Arricivita, Juan, a native of Mexico in the eight- eenth century. Little more is known of his life than that he was Prefect and Commissary of the College of Propaganda Fide, at Quer6taro, in New Spain (Mexico), a zealous and efficient missionary, and a highly esteemed member of the Franciscan Order. He deserves special mention as having been the author of the second volume of the "Clironicles of Quer^taro" (for first part see Espinosa, Isidko Felis), a book that is of inestimable value for the history of missions and colonization of northwestern Mexico, Arizona, and California.
BinisTAlN DE SooZA, Bibliateca hitpano-americann aeten- trioTuU (Mexico, 1816). I; Criinica Senilira u Apoaldltra del coUffio de Propagandd Fide de la Santa Cruz de (Juerftaro, N. B., Seounda parte (Mexico. 1792).
Ad. F. Bandelier.
Arrighettl, Nicola, mathematician, b. at Florence and died there in 16.'?9. He was distinguished as a lUti-mleur, but chiefly as a mathematician and a philosopher. He was one of the most prominent disciples of Galileo, and occupied an illustrious place in tne Florentine .\cadcmy and in that of l)clla Crusca. He was one of fhaie who formed the Platonic Academy which was le-rstablished by the Grand Duke Ferdinand and the Prince, afterwards Cardinal, of Tuscanv. Arrighetti pronounced the opening discourse, he undertook to translate the Dialogues of Plato into Tuscan and was so engaged
when he died. He left a great number of MSS. in prose and verse, amon^ which are some Cicalate, or serio-comic compositions in vogue at the time, on such subjects as the tortoise, the cucumber, pickles, etc.
.MlcllACD, Biograph, untf.; Gu^rim, Dictionnaire dea diction' nairea.
T. J. Campdell.
Arrighetti, Nicolo, a professor of natural nhi- losdjihv at Spoleto, Prato, and Sienna, b. at Florence, 17 Murcli, 1709; d. 31 January, 1767. He entered the Society of Jesus. 31 October, 1724. He has left treati.scs on the theory of light, heat, and electricity, and also on the causes of the movement of mercury in the barometer. We have also from him a dis- course known as "II Baron di Van-Esden; ovvero la Hepublica degli Increduli da P. Michel Angelo Mariiii deir Ordine de' Minimi, dall' Idioma Franzese tradotta."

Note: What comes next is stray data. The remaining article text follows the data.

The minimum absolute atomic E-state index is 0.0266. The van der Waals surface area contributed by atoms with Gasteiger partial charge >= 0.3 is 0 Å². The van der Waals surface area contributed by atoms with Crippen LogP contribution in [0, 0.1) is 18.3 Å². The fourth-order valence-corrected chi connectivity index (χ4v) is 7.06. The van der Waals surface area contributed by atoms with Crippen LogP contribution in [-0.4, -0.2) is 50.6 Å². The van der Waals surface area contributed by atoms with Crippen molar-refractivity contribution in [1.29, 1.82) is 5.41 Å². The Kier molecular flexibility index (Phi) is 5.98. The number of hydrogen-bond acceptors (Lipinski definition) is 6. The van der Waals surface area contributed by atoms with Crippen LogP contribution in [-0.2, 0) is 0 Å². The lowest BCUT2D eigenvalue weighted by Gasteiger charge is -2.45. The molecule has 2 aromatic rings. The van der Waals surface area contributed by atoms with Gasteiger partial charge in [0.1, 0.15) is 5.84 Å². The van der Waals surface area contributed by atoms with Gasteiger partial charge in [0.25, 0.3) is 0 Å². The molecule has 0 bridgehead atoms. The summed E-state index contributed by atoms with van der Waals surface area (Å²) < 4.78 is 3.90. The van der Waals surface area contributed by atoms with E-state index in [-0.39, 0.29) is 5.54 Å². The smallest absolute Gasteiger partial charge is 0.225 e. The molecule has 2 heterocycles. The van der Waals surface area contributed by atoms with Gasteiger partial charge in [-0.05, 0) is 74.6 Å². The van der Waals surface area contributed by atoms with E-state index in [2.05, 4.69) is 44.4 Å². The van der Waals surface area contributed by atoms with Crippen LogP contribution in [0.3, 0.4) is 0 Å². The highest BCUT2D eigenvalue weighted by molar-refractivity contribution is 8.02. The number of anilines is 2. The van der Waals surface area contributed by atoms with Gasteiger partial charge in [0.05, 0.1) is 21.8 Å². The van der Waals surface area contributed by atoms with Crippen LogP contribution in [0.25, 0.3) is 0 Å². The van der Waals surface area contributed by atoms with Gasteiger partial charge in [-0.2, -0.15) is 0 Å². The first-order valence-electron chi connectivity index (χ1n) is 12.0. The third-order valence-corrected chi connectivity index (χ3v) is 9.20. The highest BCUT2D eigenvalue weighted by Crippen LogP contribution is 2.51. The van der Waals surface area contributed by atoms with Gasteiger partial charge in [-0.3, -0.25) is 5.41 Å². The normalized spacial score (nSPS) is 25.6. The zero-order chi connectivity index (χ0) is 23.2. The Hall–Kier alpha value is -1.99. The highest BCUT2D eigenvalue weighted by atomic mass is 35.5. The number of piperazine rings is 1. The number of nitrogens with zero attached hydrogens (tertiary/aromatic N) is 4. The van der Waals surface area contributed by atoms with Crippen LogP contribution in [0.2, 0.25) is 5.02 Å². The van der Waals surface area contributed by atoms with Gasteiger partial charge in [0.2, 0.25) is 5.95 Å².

.SoMMKiivoGEl.. liiMivthiiiue de la c. de J., 1,581; Mazzu- CHELLi; Carrara; Deorcuia, Notea bibliog.
T. J. Campbell.
Arrowsmitbi Edmund. See Ed.mund Arrow- smith, Venerable.
Arrubal, Peter. See Grace, Contro\'ersies ox.
Arsacidse. — It was under the Dynasty of the Arsacids who ruled the Persian empire from the year 256 B. c. to a. d. 224, that Christianity found its way into the countries watered by the Euphrates and the Tigris. Nestorian traditions give no verj- accurate information concerning the relations which existed between the Arsacide kings and the Persian Christians. These, according to Mari ibn Sulayman, were excellent, and the churches enjoyed profound peace until the accession of the Sas.sanid, Sapor I. Yet the same annalist, in the paragraph which he devotes to Abraham, one of the early Persian pa- triarchs, speaks of a persecution supposed to have taken place in the latter's lifetime (Mari, 5, cf. Amr ibn Matai, 3; Barhebncus, Chronicum ecclesiasti- cum, 21). He even knows, and other chroniclers repeat the statement, that the persecution in ques- tion was brought to an end by a miracle. The son of the King of Persia, who was epileptic or possessed by a devil, was healed by Abraham. The prince, in order to show his gratitude, gave orders that the Christians should be allowed the free exercise of their religion. L'nfortunately, however, neither Mari, nor any of those who copied his account, gives us the name of the king or of the miraculously cured son. In any case, the storj' as it stands is of no value whatever. To-day, it stands demonstrated that the history of the beginnings of Christianity in Persia, prior to the fourth century, as recorded by the Syrian chroniclers of the Middle Ages, is purely legendary. They had access to no single serious document relating to the Arsacide Dynasty, the mem- ory of which haa been almost wholly blotted out of Persian tradition by the Sassanids. There were, moreover, very few Christians in .\ssyria or in Chal- dea, previous to the third centurj', and even these were not easily discriminated from the Jews. The great Christianizing mission, which began at Edessa and which the Syrians associate with the name of the apostle Alar^, had certainly not spread so far before the fall of the Arsacids. We must, therefore, perforce remain in ignorance of the nature, and even as to the existence, of the relations be- tween the Parthian princes and the Persian Chris- tians. If, however, one cares to form conjectures on the subject, he should recall that these monarchs, foreigners in Persia properly so called through their origin, were very indifferent fire-worshipi>ers. The religious bigotry which later moved the Sassanids to persecute the Christians, cannot, with any prob- ability, be attributed to the Arsacids. We know, in